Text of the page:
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1957 International Agreement Founding The Eec

April 7, 2021 | By More

On 25 March 1957, representatives of the six nations even signed two treaties in Rome, one establishing the EEC, the other establishing the European Atomic Energy Community (Euratom) for the common and peaceful development of European nuclear resources. The Treaty of Rome (officially the Treaty establishing the European Economic Community) resulted in the creation of the European Economic Community (EEC), the best known of the European Communities (EC). The treaty was signed on 25 March 1957 by Belgium, France, Italy, Luxembourg, the Netherlands and West Germany and came into force on 1 January 1958. Under the name of the `Treaty on the Functioning of the European Union`, it remains one of the two most important treaties of the current European Union (EU). The Treaty of Paris establishing the European Coal and Steel Community (ECSC) was signed in 1951. It was an international community based on supranationalism and international law, which aimed to help Europe`s economy and avoid future war through the integration of its members. The four countries resumed their demands on 11 May 1967, and Georges Pompidou having succeeded Charles de Gaulle in 1969 as French president, the veto was lifted. Negotiations began in 1970 under the pro-European British government of Edward Heath, who faced differences of opinion over the common agricultural policy and the UK`s relationship with the Commonwealth of Nations. However, two years later, the accession treaties were signed, so that Denmark, Ireland and the United Kingdom joined the Community effective 1 January 1973. The Norwegian people finally refused to join a referendum on 25 September 1972. [7] The EEC was founded in 1957 by the Treaty of Rome, signed by Belgium, France, Italy, Luxembourg, the Netherlands and West Germany. In 1973, the United Kingdom, Denmark and Ireland joined, followed by Greece in 1981 and Portugal and Spain in 1986. The former GDR was admitted in 1990 as part of reunified Germany.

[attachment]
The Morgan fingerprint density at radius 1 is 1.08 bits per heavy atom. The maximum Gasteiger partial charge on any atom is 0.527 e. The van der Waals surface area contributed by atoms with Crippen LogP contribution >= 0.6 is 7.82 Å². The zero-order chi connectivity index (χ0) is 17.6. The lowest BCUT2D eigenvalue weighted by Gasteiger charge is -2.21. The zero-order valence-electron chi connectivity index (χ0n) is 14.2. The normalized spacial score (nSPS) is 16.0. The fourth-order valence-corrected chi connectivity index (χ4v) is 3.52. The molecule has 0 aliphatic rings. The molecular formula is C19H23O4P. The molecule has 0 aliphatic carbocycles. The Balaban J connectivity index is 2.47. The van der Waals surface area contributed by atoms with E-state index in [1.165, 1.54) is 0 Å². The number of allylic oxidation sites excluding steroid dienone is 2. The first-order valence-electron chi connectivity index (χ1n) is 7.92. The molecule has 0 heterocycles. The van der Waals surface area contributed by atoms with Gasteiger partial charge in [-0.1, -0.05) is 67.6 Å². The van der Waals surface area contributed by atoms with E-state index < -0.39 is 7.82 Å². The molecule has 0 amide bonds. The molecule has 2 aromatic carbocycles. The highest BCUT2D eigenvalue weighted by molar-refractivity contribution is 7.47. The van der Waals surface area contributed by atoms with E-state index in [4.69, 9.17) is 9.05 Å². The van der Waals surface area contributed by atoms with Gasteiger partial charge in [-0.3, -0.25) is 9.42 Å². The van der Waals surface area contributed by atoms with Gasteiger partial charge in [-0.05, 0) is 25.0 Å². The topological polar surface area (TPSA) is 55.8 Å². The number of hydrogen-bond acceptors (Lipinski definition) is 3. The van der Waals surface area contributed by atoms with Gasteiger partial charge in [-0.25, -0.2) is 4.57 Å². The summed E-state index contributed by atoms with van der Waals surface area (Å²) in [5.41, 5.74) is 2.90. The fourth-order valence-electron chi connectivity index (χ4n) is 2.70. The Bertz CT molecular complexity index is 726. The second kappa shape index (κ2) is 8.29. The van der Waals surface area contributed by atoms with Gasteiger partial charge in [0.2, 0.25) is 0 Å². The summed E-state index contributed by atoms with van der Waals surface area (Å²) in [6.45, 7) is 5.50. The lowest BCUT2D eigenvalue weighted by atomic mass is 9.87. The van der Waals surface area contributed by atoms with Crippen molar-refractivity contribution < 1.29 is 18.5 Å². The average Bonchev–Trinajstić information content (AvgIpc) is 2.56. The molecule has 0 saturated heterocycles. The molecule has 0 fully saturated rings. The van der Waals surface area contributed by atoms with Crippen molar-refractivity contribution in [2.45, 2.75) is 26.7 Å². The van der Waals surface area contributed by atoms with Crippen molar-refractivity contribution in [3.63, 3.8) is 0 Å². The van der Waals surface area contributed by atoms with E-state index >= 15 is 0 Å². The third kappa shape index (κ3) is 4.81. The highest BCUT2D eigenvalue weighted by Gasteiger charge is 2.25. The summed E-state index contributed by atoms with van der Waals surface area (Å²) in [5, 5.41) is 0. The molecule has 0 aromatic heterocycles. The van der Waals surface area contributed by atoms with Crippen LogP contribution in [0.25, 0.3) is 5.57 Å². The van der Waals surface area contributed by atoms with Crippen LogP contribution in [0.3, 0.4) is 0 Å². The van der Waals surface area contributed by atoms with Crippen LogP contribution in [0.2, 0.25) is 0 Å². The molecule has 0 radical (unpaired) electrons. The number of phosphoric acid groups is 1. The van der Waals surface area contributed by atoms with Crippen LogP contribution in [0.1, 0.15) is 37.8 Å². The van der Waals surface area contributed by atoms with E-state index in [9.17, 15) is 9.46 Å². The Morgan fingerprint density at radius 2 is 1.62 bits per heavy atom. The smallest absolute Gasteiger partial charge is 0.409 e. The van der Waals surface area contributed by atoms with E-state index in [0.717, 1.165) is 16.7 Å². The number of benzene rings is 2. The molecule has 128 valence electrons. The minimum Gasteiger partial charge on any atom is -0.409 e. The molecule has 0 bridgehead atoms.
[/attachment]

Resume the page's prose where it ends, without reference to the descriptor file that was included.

The Community`s initial objective was to achieve economic integration among its six founding members, Belgium, France, Italy, Luxembourg, the Netherlands and West Germany, including a common market and customs union. It obtained, together with the European Coal and Steel Community (ECSC) and the European Atomic Energy Community (Euratom), a common institution under the 1965 Merger Treaty (Brussels Treaty). In 1993, a comprehensive internal market, called the `internal market`, was set up to allow the free movement of goods, capital, services and people within the EEC. In 1994, the internal market was formalised by the EEA agreement. The agreement also expanded the internal market to most member states of the European Free Trade Association, which is the 15-nation European Economic Area.

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